Re: 8-bit text which is supposed to be UTF-8 but isn't

From: Doug Ewell (dewell@compuserve.com)
Date: Tue Feb 01 2000 - 10:45:44 EST


Dan Oscarsson <Dan.Oscarsson@trab.se> wrote:

> My text was maybe unclear. UTF-8 should represent the characters
> of UCS in the code range 0-255 as themselves, just like UTF-16 does
> for UCS in the 16-bit range.
> As there are two sets of control spaces in the first 256 code points,
> and one of them is nearly not used, they could be used to make it work.
> But it is to late to fix that now.

UTF-8 uses a range of 128 (actually 126) bytes to represent multi-byte
UCS-4 characters, and it is sometimes criticized for requiring 3 bytes
to cover the range U+0800 to U+FFFF. How long would the sequences be in
a UTF that was restricted to only 32 bytes for multi-byte characters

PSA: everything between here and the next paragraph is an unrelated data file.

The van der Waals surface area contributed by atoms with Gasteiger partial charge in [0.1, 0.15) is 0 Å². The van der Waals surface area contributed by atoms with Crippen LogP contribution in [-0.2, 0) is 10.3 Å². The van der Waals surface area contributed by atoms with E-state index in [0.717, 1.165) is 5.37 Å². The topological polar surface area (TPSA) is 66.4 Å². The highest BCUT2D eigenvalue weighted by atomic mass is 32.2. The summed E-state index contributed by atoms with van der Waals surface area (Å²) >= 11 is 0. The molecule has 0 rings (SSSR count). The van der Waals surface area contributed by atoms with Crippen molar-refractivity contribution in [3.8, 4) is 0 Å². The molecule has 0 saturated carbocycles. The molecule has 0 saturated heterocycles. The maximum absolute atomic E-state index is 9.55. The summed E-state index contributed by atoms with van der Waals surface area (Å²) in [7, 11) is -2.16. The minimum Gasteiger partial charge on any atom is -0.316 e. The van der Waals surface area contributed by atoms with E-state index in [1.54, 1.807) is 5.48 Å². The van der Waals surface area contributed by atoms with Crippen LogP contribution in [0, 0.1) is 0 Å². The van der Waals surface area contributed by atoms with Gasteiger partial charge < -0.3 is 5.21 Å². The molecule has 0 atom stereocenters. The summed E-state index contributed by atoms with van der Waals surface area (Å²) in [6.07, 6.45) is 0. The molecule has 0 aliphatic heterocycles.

(and still avoided the lead byte/trail byte ambiguity)? Anyone care to
work that out?

You could not use the C0 control range (0x00 to 0x1F) because so many of
the characters in that range are in extremely common use. You would be
effectively limited to the C1 range (0x80 to 0x9F). Anything more would
require a complex algorithm to avoid CR, LF, FF, and such, and then you
would have something more closely resembling SCSU.

Now if Dan wanted to make the case that J÷rg Knappen's UTF-7.5 was a
better design, because it retains some readability for some Latin-1
characters, that would at least be plausible. But UTF-7.5 gives up
some of the design features of UTF-8, such as avoidance of 0xFE and
0xFF, and requires 3-byte sequences beginning at U+0400 instead of
U+0800, which does not endear it to users of Cyrillic, Hebrew, and
Arabic.

-Doug Ewell
 Fullerton, California



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